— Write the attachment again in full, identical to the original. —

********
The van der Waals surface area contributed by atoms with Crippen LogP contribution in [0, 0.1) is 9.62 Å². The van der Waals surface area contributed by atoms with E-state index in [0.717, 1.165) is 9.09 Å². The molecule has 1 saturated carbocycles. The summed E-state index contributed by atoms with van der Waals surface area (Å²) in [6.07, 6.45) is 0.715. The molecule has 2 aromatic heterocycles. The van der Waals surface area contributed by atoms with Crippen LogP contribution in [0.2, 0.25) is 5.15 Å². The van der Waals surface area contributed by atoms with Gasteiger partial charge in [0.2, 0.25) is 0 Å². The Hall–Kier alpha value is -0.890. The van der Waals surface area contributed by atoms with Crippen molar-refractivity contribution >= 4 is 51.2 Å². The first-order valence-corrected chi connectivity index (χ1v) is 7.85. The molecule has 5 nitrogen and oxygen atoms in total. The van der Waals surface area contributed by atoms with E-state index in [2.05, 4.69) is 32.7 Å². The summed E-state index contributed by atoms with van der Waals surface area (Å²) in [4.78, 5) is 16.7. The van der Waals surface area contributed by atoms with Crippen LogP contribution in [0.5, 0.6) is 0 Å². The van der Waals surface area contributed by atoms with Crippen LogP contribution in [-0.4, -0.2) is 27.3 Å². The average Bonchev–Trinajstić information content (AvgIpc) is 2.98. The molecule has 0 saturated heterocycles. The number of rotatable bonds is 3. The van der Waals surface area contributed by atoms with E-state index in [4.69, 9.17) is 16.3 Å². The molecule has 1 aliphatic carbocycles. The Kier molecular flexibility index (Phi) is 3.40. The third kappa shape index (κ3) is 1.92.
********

The van der Waals surface area contributed by atoms with Crippen LogP contribution in [0, 0.1) is 9.62 Å². The van der Waals surface area contributed by atoms with E-state index in [0.717, 1.165) is 9.09 Å². The molecule has 1 saturated carbocycles. The summed E-state index contributed by atoms with van der Waals surface area (Å²) in [6.07, 6.45) is 0.715. The molecule has 2 aromatic heterocycles. The van der Waals surface area contributed by atoms with Crippen LogP contribution in [0.2, 0.25) is 5.15 Å². The van der Waals surface area contributed by atoms with Gasteiger partial charge in [0.2, 0.25) is 0 Å². The Hall–Kier alpha value is -0.890. The van der Waals surface area contributed by atoms with Crippen molar-refractivity contribution >= 4 is 51.2 Å². The first-order valence-corrected chi connectivity index (χ1v) is 7.85. The molecule has 5 nitrogen and oxygen atoms in total. The van der Waals surface area contributed by atoms with E-state index in [2.05, 4.69) is 32.7 Å². The summed E-state index contributed by atoms with van der Waals surface area (Å²) in [4.78, 5) is 16.7. The van der Waals surface area contributed by atoms with Crippen LogP contribution in [0.5, 0.6) is 0 Å². The van der Waals surface area contributed by atoms with Crippen LogP contribution in [-0.4, -0.2) is 27.3 Å². The average Bonchev–Trinajstić information content (AvgIpc) is 2.98. The molecule has 0 saturated heterocycles. The number of rotatable bonds is 3. The van der Waals surface area contributed by atoms with E-state index in [4.69, 9.17) is 16.3 Å². The molecule has 1 aliphatic carbocycles. The Kier molecular flexibility index (Phi) is 3.40. The third kappa shape index (κ3) is 1.92.